Dr. Martin Luther King Jr. has become a national hero for racial equality and justice. Since 1986, three years after President Ronald Reagan signed the bill into law, Americans have celebrated Dr. King’s legacy as a federal holiday, on the third Monday of January.
A survey conducted last year, however, revealed that civil rights in the United States still has a ways to go…. Fewer than half (45%) of all Americans surveyed said they believe the United States has made substantial progress toward racial equality since 1963, when Martin Luther King delivered his famous “I Have a Dream” speech. Roughly half of Americans (49%) said “a lot more” needs to be done to achieve racial equality. Broken down by race, a higher share of blacks (79%) than Hispanics (48%) and whites (44%) felt that way, according to a Pew Research Center report.
Thinking about the civil rights movement (I participated in one of the great Detroit civil rights marches in the 1960s) I started wondering about black American Catholics.
There are today 78.2 million self-identified Roman Catholic Americans and only 3% of them are black. We have 270 active bishops and 184 retired; and among them are 10 active black bishops and 5 retired.
An unprecedented national survey of African American Catholics, conducted from July 7 to August 1, 2011 and sponsored by the National Black Catholic Congress and the University of Notre Dame, revealed that black American Catholics have generally positive feelings about being Catholic but are not completely satisfied with the scope of racial inclusiveness in the American Catholic Church:
About one in four African American Catholics experience racism in their parishes. A total of 31.5 percent say they are uncomfortable because they are the only people of color in their parishes: 25.9 percent saying that other Catholics avoid them because of their race, 23.6 percent say that other parishioners reluctantly shake their hands; and 24.9 percent say they have experienced racial insensitivity toward African Americans from their priests.
African American Catholics, therefore, see much room for race-relations growth in their church. Maybe the next U.S. cardinal should be a black American…..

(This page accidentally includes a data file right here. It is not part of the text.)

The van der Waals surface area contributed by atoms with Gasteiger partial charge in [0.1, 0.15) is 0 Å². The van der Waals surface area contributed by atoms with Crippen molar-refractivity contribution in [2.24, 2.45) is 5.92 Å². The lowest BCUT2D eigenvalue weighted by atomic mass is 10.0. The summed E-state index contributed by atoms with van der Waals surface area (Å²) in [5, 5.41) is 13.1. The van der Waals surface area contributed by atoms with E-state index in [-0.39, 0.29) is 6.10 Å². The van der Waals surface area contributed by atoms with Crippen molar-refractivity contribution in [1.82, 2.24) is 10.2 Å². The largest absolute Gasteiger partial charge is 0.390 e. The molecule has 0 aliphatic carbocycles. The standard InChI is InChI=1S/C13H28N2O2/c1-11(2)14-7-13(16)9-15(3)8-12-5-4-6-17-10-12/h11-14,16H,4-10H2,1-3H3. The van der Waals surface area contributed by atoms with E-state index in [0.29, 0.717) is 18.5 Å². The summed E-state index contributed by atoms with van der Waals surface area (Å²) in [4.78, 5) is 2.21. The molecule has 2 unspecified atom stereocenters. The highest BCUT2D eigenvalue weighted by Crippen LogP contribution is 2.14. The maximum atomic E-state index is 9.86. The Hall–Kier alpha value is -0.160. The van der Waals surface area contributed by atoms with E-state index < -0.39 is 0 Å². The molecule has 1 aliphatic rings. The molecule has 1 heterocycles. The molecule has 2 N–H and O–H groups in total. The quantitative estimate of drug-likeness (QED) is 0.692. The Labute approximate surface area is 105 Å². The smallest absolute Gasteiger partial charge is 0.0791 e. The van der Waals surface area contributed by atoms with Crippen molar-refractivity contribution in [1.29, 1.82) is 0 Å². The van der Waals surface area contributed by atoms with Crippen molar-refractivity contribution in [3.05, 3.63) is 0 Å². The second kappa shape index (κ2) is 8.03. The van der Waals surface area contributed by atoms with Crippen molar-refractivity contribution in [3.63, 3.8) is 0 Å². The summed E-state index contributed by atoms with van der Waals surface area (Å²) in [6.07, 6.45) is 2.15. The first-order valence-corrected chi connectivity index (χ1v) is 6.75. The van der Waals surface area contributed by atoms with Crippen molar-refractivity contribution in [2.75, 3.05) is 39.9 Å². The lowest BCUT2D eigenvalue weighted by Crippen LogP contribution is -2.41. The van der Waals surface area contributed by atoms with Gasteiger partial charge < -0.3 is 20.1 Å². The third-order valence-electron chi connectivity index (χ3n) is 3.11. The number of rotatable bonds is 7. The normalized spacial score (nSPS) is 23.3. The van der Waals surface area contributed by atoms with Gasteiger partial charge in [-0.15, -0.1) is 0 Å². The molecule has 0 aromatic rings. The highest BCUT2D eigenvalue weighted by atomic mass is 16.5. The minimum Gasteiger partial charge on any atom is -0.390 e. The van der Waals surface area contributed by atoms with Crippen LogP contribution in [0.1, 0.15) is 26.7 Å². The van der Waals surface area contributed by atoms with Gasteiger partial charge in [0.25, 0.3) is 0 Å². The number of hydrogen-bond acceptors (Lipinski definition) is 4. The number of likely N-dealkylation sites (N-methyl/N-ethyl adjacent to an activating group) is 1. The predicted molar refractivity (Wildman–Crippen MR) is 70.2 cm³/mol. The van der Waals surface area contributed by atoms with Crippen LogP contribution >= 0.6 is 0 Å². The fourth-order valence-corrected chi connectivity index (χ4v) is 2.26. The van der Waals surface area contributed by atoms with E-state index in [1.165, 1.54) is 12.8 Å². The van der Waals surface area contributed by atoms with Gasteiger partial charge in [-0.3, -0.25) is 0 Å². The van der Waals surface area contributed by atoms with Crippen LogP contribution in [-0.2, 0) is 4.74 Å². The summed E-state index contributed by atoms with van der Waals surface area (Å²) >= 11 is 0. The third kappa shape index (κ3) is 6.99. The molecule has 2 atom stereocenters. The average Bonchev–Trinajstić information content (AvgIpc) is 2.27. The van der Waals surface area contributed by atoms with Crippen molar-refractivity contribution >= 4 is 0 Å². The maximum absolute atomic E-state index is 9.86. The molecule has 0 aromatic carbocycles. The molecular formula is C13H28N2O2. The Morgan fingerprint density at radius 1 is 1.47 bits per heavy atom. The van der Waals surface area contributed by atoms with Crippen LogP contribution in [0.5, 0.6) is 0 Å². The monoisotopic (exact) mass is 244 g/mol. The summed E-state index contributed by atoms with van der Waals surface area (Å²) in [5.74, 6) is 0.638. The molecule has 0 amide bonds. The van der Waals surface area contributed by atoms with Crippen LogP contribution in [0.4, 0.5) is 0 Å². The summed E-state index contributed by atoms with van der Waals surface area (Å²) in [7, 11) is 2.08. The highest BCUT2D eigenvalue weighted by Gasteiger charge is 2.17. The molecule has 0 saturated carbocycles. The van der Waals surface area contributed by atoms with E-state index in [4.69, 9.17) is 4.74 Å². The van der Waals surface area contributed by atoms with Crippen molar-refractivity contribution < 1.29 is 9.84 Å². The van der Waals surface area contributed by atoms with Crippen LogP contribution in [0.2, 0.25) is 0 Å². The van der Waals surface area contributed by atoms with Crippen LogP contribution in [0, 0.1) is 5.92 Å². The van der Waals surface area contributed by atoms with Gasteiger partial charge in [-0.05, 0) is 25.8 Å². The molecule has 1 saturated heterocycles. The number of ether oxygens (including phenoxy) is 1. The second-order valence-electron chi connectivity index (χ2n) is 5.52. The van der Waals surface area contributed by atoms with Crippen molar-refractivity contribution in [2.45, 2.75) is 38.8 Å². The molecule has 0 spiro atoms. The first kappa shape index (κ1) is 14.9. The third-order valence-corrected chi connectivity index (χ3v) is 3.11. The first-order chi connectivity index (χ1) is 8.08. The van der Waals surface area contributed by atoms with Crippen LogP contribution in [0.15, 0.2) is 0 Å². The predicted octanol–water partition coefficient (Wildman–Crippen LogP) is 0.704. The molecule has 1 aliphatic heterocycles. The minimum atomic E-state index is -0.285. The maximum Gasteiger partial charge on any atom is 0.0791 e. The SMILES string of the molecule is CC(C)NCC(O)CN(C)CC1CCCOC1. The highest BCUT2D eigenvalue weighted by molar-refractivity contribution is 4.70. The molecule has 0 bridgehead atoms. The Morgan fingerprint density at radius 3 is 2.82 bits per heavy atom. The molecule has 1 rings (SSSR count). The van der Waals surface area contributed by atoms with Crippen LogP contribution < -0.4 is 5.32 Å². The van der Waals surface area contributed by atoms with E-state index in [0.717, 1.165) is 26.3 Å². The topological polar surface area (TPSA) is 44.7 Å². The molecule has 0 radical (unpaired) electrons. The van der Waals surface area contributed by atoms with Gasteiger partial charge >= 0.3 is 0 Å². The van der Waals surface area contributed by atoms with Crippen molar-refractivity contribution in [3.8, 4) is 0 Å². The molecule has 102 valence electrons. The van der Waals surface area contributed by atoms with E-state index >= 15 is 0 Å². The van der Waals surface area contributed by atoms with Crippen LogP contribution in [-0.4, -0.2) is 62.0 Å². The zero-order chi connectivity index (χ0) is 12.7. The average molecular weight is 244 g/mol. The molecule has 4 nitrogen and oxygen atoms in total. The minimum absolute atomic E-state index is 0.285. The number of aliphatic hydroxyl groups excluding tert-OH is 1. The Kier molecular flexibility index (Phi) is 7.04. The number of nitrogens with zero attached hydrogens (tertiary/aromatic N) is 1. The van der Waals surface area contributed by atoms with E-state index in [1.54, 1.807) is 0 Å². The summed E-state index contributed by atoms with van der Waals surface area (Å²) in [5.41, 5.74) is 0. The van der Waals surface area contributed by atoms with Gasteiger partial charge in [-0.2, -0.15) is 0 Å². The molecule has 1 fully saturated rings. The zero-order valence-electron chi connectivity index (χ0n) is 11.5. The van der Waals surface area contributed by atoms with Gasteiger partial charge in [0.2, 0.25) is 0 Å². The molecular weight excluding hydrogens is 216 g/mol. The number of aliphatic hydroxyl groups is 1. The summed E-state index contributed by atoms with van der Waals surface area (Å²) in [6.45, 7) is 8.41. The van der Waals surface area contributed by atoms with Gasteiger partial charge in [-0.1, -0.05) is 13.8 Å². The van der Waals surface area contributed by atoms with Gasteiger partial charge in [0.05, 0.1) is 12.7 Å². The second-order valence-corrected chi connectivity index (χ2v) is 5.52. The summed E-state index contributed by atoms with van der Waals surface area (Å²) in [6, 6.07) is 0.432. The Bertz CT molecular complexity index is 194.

An historic note: Augustus Tolton (April 1, 1854 – July 9, 1897), was the first Roman Catholic black priest in the United States. A former slave, who was baptized and raised Catholic, Tolton studied formally in Rome and was ordained there in St. John Lateran on Easter Sunday 1886. Assigned to the Diocese of Alton (now the Diocese of Springfield), Tolton first ministered in his home parish in Quincy, Illinois. Later when assigned to Chicago, Fr. Tolton led the development and construction of St. Monica’s Catholic Church as a black “national parish church” and completed in 1893 on Chicago’s South Side.
In 1990, Adrian Dominican Sister Jamie T. Phelps, from the Catholic Theological Union, launched the Augustus Tolton Pastoral Ministry Program, in consultation with CTU President Fr. Don Senior, to prepare, educate, and form black Catholic laity for ministerial leadership in the Archdiocese of Chicago.
On the 2nd March 2010 Cardinal George of Chicago announced that he was beginning an official investigation into Tolton’s life and virtues with a view to opening the cause for his canonization. This cause for sainthood is also being promoted by the Diocese of Springfield, Illinois, where Tolton first served as priest, as well as the Diocese of Jefferson City, Missouri, where Tolton’s family was enslaved.
Chicago’s Cardinal Francis George is now two years over the usual retirement age for bishops. Maybe it is time for Francis in Rome to appoint a black cardinal to replace him.